Gaby Aghion, the founder of Chloé was born in Alexandria, Egypt in
1921. She moved to Paris, France in 1945 and started Chloé in 1952.
With this, Gaby Aghion coined the term “prêt-à-porter” which means
“Ready-To-Wear”. She then owned Chloé until 1985, when the
company was bought-out by Dunhill Holdings (now Richemont
Group). In 1997, Stella McCartney was appointed the Creative
Director of Chloé. To boost their sales, in 2001, Kristen Dunst, Natalie
Portman and Lou Doillon became costumers of Chloé. Up until
2002, Chloé had not sold bags, shoes or other leather goods. In
2002, Chloé provided a range of these, with their “Paddington Bag”
becoming one of the first “it-bags”.
Chloé as a company want to keep that 1950’s look in their clothes;
although, in 1997, Stella McCartney was was appointed the Creative
Director, bringing a new feminine, romantic and impertinent feel to
Chloé but still keeping that vintage look. Chloé as a brand are very
simplistic in their marketing strategies, meaning that the customers
are loyal on their own account. Their main vision for their range is
“sexy but not too serious” – Stella McCartney. They want to appeal to
the flirty, romantic, party side of their female customers; with all their
print-based media being of women at parties or playing around – very
simplistic. Along with this, most of their print-based media are of
women moving, this links in with an average woman’s lifestyle.
Product Life Cycle
Rising Stars: Problem Child:
I believe that with Chloé, their I believe that with Chloé, their
Rising Stars would be their Problem Child would be their “See”
children’s clothes range. I think range. I think this because I don't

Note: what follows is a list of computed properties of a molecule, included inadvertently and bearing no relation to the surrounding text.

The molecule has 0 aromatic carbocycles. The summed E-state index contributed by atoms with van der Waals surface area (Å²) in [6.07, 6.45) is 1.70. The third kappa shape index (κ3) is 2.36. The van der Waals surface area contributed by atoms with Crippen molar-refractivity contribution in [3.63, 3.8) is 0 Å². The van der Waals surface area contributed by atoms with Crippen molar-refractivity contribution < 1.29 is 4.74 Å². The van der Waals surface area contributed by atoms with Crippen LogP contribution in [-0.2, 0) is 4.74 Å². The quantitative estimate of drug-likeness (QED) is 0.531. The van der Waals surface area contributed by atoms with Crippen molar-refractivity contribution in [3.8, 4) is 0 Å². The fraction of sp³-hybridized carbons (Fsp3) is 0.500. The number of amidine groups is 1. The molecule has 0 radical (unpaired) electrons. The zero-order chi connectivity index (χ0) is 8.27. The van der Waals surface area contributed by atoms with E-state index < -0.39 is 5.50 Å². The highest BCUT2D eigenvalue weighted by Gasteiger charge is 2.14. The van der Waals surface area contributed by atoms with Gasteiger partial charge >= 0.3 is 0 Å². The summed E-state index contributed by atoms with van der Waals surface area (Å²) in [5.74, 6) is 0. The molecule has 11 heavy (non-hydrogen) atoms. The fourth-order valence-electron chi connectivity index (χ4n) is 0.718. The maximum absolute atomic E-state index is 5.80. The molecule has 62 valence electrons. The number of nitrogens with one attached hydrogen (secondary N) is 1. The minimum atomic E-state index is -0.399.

High this because the middle class and believe there are many teenagers
celebrities can now dress their that can afford these clothes;
children in designer clothes as well unless their parents provide them.
Cash Cow: Dead Dog:
I believe that with Chloé, their Cash N/A
Cow would be their fragrance
range. I think this because this is
Low sold throughout the high-street
stores meaning the working class
can buy it.
Chloé is aimed at females, this is because, in-fact, there isn’t a men’s
range within their collections. I believe that the only time they would
receive a male audience is if they are buying gifts for their partners.
The females would be aged 25-45; who are in the middle class society
as the products provided by Chloé are expensive.
There is however, a “See” collection that is aimed at young females.
For example, I think that females that would shop in the “See” section
would be aged 18-25.
In conclusion, each customer of Chloé has their range to look at that
would appeal to their fashion choice but with a mutual love of
In September 2007, Chloé was the first “luxury” brand to offer
customers an iPhone-specific version of their website. With this, in
2008, Chloé broadcasted their fashion shows as they took place to
allow customers to watch them live.
For their Summer/Spring 2012 catwalk; Vogue covered it as part of
their Fashion Week. Apart from being covered by various magazines,
it appears through research that Chloé doesn’t have any campaign or
marketing strategies of their own. Chloé are very exclusive and
simplistic in their selling strategies.
On the Chloé website, there is a list of website which Chloé products
are sold on and where you are in world, depends on which website
you’d shop with, for example:
Worldwide: USA & Canada:
Worldwide: USA, Canada & Europe:
USA & Canada: France & Monaco:
Chloé do not have any failures throughout their products, but their
main successes are their fragrance and women’s clothing. Although
their products are very exclusive to certain websites, their fragrance
collection are sold in many stores around the world. For example, in
the UK Chloé is sold in airports, Debenhams, Superdrug etc. This then
brings in extra money for Chloé as the working class can buy their
fragrance in high-street stores.
Strengths Weaknesses Opportunities Threats
• Look • Cost • New Range • Economic State
• Fragrance Range • “See” Range • Marketing Campaign • Recession
• Appeal • Lack of Marketing • Sales • Competition
• Image • Very Exclusive Sales • Offers • Loss of Working Class Sales
• Brand Loyalty • Children’s Range
• “Ready-To-Wear” Range • More Places To Buy Chloé